Guerra found working for Bitwise appealing, and she was well paid. “I was kind of [doing] everything, like whatever they asked,” she said.

“So do it!” she added, laughing.

“I had been self-employed for most of my life. I never wanted to work for a company,” she said. But Bitwise wasn’t just another company.

Everything seemed fine up until the moment it came crashing down, blindsiding her and so many like her.

She has now gotten on her feet, starting a tech company with a couple of other Bitwisers. It’s called Reclaim Technologies, and it creates, she said, “apps, websites and other tech solutions.”

“Bitwise helped us to dream…to step up,” she explained.

The sign for Factory 41, formerly Bitwise 41, which can easily be seen from Highway 41.
The sign for Factory 41, formerly Bitwise 41, which can easily be seen from Highway 41.

The president and CEO of the Downtown Fresno Partnership (also known as the Downtown Association of Fresno), Elliott Balch, understands how important Bitwise was for the city and community, especially downtown Fresno, where the Bitwise offices were located. Bitwise opened four large buildings downtown: Bitwise South Stadium, the Bitwise Hive, Bitwise 41 and the State Center Warehouse. They have been renamed to remove the Bitwise name.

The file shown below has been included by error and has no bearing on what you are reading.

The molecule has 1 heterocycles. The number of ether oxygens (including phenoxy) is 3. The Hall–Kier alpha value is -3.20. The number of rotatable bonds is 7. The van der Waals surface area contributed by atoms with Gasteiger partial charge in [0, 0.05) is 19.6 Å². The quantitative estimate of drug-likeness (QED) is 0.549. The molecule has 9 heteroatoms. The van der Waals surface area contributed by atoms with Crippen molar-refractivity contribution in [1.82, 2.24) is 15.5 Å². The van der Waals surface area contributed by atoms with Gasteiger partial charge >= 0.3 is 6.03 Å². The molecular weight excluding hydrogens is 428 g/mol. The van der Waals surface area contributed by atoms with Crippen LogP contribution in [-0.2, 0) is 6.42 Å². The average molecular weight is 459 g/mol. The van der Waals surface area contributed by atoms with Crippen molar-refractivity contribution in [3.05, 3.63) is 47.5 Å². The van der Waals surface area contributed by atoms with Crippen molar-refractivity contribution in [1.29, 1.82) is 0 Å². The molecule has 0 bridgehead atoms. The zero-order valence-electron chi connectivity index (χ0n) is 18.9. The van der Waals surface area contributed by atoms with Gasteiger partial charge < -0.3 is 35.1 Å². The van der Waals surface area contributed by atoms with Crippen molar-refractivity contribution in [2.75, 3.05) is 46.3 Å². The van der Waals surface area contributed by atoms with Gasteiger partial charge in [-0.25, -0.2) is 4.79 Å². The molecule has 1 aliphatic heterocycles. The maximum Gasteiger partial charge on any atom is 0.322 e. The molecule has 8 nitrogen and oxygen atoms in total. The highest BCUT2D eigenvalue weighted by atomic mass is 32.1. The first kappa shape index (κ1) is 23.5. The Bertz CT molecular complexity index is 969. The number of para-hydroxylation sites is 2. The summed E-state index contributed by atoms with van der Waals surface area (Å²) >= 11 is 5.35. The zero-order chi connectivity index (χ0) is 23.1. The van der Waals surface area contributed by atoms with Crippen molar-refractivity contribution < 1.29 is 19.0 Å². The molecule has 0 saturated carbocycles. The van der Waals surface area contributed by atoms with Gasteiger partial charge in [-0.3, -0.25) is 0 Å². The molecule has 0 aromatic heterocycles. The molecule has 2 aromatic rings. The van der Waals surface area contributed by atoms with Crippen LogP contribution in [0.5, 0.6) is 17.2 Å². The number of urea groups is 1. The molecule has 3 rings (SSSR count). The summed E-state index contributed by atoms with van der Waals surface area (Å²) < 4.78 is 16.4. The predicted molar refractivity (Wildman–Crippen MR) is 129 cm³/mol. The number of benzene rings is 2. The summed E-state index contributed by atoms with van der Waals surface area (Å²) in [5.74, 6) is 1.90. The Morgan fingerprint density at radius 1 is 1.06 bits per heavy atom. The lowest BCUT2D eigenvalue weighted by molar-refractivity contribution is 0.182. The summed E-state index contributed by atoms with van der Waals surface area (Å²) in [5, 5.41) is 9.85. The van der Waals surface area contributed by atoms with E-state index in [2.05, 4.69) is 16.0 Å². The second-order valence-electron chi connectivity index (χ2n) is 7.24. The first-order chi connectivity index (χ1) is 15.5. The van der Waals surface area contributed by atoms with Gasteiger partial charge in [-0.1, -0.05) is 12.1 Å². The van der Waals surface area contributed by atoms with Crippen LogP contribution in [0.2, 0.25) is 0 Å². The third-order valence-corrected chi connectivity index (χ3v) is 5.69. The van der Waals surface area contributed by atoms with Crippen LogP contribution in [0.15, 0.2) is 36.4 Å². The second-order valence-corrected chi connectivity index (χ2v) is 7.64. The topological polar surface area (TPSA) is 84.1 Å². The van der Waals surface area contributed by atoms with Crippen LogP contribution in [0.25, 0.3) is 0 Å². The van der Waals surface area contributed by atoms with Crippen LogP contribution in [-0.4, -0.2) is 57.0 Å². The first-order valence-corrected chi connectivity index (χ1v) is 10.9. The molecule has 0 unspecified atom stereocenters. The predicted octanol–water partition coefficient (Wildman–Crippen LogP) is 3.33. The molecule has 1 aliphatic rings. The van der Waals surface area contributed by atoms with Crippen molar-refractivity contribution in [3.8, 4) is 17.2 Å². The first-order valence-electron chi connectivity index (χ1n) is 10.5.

The offices are more occupied now than when Bitwise was around. Will Dyck is the owner of three of the four buildings. Within days of the news of Bitwise’s closure, Dyck focused on reassuring tenants that things would be okay, retaining 25 of  them. He has since gotten 26 new business concerns to move in.

“The reality is that the ownership since taking control of the buildings has done a remarkable job in getting the office spaces filled,” Balch said.

“The things that are important are training people for careers in our economy in an inclusive way,” Balch emphasized. 

“America needs to make sure that our tech industries are creating opportunities inclusively where as many people as possible are able to participate and contribute to innovation. This was true before Bitwise and continues to remain true after Bitwise.”

Which is why Payton’s Root Access Hackerspace—an all-volunteer community—is so important. Immediately after the furlough, the hackerspace organized a food pantry that was open for months for his former co-workers. It worked closely with City Council President Annalisa Perea, who represents the Tower District, in coordinating headshot photography and resume-building sessions for a mini job fair for immediate placement—“Bitwisers helping Bitwisers.”